Posted by & filed under Travel Country: The Netherlands.



Near Marnixstraat, AmsterdamI’ve been digging through my journals from the last few years but also the articles and stories I’ve kept a digital record of from a decade or more ago. I don’t read back over my journals often but since we turned a new decade this year, I thought it might be good to have a look back at my life from 2010 and that era in general. In 2013 I did a MatadorU Writing Course. MatadorU is an online education center for the advancement of travel writers, travel photographers, and filmmakers. There were a couple of narrative essays that we had to complete as part of this course that I thought I’d share with you. Here’s one that you might like:



As I finish locking my bike to the green-coloured railing on the Amstel river, I look up and take in the view before me. The lights of the Doelen Hotel on the other side of the river have just come on. Dusk is falling over Amsterdam and the evening light is slowly turning a deep shade of blue. The reflection of the orange street lamps in the water is blurred because the water is so choppy: a lot of tourist boats sail up and down this stretch of water. I don’t dwell here too long though as it’s cold and I want to get inside where it’s warm.

So I cross the busy street and push open the door of Mulligans Irish Bar. The heat of the place is the first thing that hits me. My face, the only part of me that’s not covered up, welcomes this blast of warm air. Two microphones hang from a wooden beam above the session table near the door. I walk up to the bar, taking off my black felt hat, big furry gloves, winter jacket, woolen scarf and fleece cardigan on the way. “Hi Martina” says Seán, the barman. “ I saw you walking past” he says, “an’ I said to meself ‘keep on walkin’” with a grin on his face. “Thanks for that Seán” I say with a smile, “nice to know I’m appreciated!”. Seán and I have been working together in Mulligans over the last fifteen years. Tonight though, I’m on the other side of the bar.

“What can I getcha dear?” he says, leaning his left elbow on the edge of the sink in front of us. “A baileys with green stuff please” I say, as I climb up onto a high stool at the bar. I’m just over five feet tall so it’s always a struggle for me to get up onto these tall chairs. Seán pours a Baileys liqueur into a glass with ice, takes down a bottle of the green Crème du Menthe liqueur from the shelf above us and tips a bit into the glass of Baileys. I hand him a ten euro note and he gives me back the change.“I forgot to write me hours for working last night Seán. Can I’ve a notebook and pen please?” I say. “There you go” says Seán, as he hands me a pen and small notebook from behind the bar.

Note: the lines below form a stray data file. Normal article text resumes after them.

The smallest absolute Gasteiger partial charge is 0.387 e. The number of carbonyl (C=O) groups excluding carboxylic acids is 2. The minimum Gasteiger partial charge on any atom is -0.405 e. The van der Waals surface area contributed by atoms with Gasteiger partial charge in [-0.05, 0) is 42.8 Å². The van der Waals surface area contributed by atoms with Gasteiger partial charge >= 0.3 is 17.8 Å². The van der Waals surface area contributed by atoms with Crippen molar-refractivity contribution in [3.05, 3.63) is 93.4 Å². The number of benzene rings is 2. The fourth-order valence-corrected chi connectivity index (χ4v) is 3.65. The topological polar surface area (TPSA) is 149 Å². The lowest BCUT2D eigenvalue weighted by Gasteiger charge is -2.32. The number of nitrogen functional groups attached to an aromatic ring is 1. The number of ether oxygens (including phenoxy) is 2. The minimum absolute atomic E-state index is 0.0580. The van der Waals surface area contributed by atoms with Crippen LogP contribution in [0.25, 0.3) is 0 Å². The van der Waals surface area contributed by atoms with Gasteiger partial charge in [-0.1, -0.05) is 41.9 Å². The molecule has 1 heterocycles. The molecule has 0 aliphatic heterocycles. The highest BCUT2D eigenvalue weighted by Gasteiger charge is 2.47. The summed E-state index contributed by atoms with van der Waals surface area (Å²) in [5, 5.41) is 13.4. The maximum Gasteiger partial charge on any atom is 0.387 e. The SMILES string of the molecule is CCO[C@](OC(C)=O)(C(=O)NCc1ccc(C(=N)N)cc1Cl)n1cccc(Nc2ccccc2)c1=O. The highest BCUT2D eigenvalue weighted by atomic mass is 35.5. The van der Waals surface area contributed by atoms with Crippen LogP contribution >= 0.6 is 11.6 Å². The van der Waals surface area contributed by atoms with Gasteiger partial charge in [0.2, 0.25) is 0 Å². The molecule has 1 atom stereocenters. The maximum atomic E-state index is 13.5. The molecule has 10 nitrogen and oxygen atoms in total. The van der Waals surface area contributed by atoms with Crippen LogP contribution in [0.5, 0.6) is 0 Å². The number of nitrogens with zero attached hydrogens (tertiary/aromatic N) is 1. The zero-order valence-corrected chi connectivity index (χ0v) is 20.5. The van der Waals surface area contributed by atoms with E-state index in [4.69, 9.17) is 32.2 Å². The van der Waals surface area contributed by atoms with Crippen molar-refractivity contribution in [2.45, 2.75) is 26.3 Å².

By this stage, it’s 7pm and a few musicians start to arrive. They take off guitars, fiddles and bouzoukis that are strapped to their backs and sit around the session table for the weekly Sunday music session. Mulligans in Amsterdam, is the only Irish bar with regular live Irish music. The smoke stained walls are covered with sign posts and banners from different counties of Ireland, photos of staff and customers dressed up in Halloween costumes since 1988 and pictures of old men drinking pints of Guinness. The bar celebrates its twenty five year anniversary this August.

Alie, a friend of mine, who comes from Belfast, is sitting on the stool beside me, dressed in a white woolen outfit, with tassles on her skirt, kneeMulligans Irish Bar, Amsterdam high black boots and bright red lipstick. Her long curly grey hair is tied up in a bun at the back of her head. “Hey Martina, how’re ya doin’? she says in her strong Belfast accent. “Grand thanks Alie” I say. In the meantime, Dom, a stocky South African guitar player comes up to the bar and says “ Hi Seán, could I’ve a pint of Guinness, pint of beer and a cup of tea please?” His dog, Bubbles, a fawn coloured French bulldog, with a wrinkled face, is standing in front of him, butt wagging from side to side. Bubbles wanders in and out between customer’s legs, stopping to be petted every now and again. Seán gives Dom his drink, who wanders back to the session table. Bubbles disappears and all of a sudden, there’s an almighty stench of rotten eggs that wafts up from the ground. “Oh my Gawd” says Alie, “the dog has just farted”, as she waves her left hand back and forth across her nose. Seán lights a match behind the bar, trying to eliminate the smell but it doesn’t really help. Bubbles has a habit of doing that unfortunately. After about 20 minutes the air clears, the musicians are in full swing and things get back to normal in our favourite Irish music bar in Amsterdam.